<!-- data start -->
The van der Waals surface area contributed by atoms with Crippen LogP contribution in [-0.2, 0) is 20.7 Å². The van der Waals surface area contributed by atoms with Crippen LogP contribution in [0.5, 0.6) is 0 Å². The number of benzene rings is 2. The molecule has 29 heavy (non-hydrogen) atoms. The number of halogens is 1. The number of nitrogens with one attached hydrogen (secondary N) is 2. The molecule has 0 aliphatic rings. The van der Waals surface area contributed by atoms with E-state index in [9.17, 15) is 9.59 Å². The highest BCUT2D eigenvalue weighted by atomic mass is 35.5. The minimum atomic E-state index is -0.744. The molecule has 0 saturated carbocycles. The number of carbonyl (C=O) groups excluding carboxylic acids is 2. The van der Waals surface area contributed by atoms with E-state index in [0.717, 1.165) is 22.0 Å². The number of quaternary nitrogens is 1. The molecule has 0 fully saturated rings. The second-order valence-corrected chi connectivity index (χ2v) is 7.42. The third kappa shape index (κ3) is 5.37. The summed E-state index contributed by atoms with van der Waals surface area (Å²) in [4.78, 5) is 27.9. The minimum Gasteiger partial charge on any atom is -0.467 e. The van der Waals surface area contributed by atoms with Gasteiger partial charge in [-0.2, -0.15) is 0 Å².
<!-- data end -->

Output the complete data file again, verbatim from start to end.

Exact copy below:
The van der Waals surface area contributed by atoms with Crippen LogP contribution in [-0.2, 0) is 20.7 Å². The van der Waals surface area contributed by atoms with Crippen LogP contribution in [0.5, 0.6) is 0 Å². The number of benzene rings is 2. The molecule has 29 heavy (non-hydrogen) atoms. The number of halogens is 1. The number of nitrogens with one attached hydrogen (secondary N) is 2. The molecule has 0 aliphatic rings. The van der Waals surface area contributed by atoms with E-state index in [9.17, 15) is 9.59 Å². The highest BCUT2D eigenvalue weighted by atomic mass is 35.5. The minimum atomic E-state index is -0.744. The molecule has 0 saturated carbocycles. The number of carbonyl (C=O) groups excluding carboxylic acids is 2. The van der Waals surface area contributed by atoms with E-state index in [0.717, 1.165) is 22.0 Å². The number of quaternary nitrogens is 1. The molecule has 0 fully saturated rings. The second-order valence-corrected chi connectivity index (χ2v) is 7.42. The third kappa shape index (κ3) is 5.37. The summed E-state index contributed by atoms with van der Waals surface area (Å²) in [4.78, 5) is 27.9. The minimum Gasteiger partial charge on any atom is -0.467 e. The van der Waals surface area contributed by atoms with Gasteiger partial charge in [-0.2, -0.15) is 0 Å².